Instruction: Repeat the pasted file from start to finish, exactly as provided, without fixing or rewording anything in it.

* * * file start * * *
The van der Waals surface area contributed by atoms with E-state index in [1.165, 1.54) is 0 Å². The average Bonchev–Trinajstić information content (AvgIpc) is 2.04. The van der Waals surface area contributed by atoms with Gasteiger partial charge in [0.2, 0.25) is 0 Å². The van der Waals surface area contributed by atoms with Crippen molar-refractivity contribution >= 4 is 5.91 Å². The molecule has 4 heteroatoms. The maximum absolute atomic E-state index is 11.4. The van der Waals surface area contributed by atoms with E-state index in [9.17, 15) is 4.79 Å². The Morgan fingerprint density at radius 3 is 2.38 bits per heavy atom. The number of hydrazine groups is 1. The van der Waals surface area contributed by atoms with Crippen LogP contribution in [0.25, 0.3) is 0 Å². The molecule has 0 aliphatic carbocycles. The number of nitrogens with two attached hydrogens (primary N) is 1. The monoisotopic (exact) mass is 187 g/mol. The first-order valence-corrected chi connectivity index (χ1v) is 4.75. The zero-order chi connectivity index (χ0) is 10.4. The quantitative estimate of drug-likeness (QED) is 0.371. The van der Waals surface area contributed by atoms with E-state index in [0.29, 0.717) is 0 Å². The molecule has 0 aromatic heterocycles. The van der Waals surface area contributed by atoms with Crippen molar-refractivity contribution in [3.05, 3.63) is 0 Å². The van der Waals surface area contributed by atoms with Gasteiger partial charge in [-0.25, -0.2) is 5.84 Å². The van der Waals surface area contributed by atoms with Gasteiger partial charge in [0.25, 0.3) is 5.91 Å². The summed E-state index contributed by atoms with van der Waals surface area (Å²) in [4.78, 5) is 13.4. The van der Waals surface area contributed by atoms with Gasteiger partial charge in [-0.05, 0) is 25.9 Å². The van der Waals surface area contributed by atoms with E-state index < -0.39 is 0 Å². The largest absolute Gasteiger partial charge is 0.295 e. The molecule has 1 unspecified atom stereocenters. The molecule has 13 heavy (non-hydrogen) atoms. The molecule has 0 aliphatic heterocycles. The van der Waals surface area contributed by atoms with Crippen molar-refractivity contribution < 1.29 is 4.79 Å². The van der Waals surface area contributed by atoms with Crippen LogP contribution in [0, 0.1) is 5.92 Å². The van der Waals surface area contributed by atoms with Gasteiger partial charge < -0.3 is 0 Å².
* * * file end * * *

The van der Waals surface area contributed by atoms with E-state index in [1.165, 1.54) is 0 Å². The average Bonchev–Trinajstić information content (AvgIpc) is 2.04. The van der Waals surface area contributed by atoms with Gasteiger partial charge in [0.2, 0.25) is 0 Å². The van der Waals surface area contributed by atoms with Crippen molar-refractivity contribution >= 4 is 5.91 Å². The molecule has 4 heteroatoms. The maximum absolute atomic E-state index is 11.4. The van der Waals surface area contributed by atoms with E-state index in [9.17, 15) is 4.79 Å². The Morgan fingerprint density at radius 3 is 2.38 bits per heavy atom. The number of hydrazine groups is 1. The van der Waals surface area contributed by atoms with Crippen LogP contribution in [0.25, 0.3) is 0 Å². The molecule has 0 aliphatic carbocycles. The number of nitrogens with two attached hydrogens (primary N) is 1. The monoisotopic (exact) mass is 187 g/mol. The first-order valence-corrected chi connectivity index (χ1v) is 4.75. The zero-order chi connectivity index (χ0) is 10.4. The quantitative estimate of drug-likeness (QED) is 0.371. The van der Waals surface area contributed by atoms with E-state index in [0.29, 0.717) is 0 Å². The molecule has 0 aromatic heterocycles. The van der Waals surface area contributed by atoms with Crippen molar-refractivity contribution in [3.05, 3.63) is 0 Å². The van der Waals surface area contributed by atoms with Gasteiger partial charge in [-0.25, -0.2) is 5.84 Å². The van der Waals surface area contributed by atoms with Gasteiger partial charge in [0.25, 0.3) is 5.91 Å². The summed E-state index contributed by atoms with van der Waals surface area (Å²) in [4.78, 5) is 13.4. The van der Waals surface area contributed by atoms with Gasteiger partial charge in [-0.05, 0) is 25.9 Å². The van der Waals surface area contributed by atoms with E-state index < -0.39 is 0 Å². The largest absolute Gasteiger partial charge is 0.295 e. The molecule has 1 unspecified atom stereocenters. The molecule has 13 heavy (non-hydrogen) atoms. The molecule has 0 aliphatic heterocycles. The van der Waals surface area contributed by atoms with Crippen molar-refractivity contribution < 1.29 is 4.79 Å². The van der Waals surface area contributed by atoms with Crippen LogP contribution in [0, 0.1) is 5.92 Å². The van der Waals surface area contributed by atoms with Gasteiger partial charge < -0.3 is 0 Å².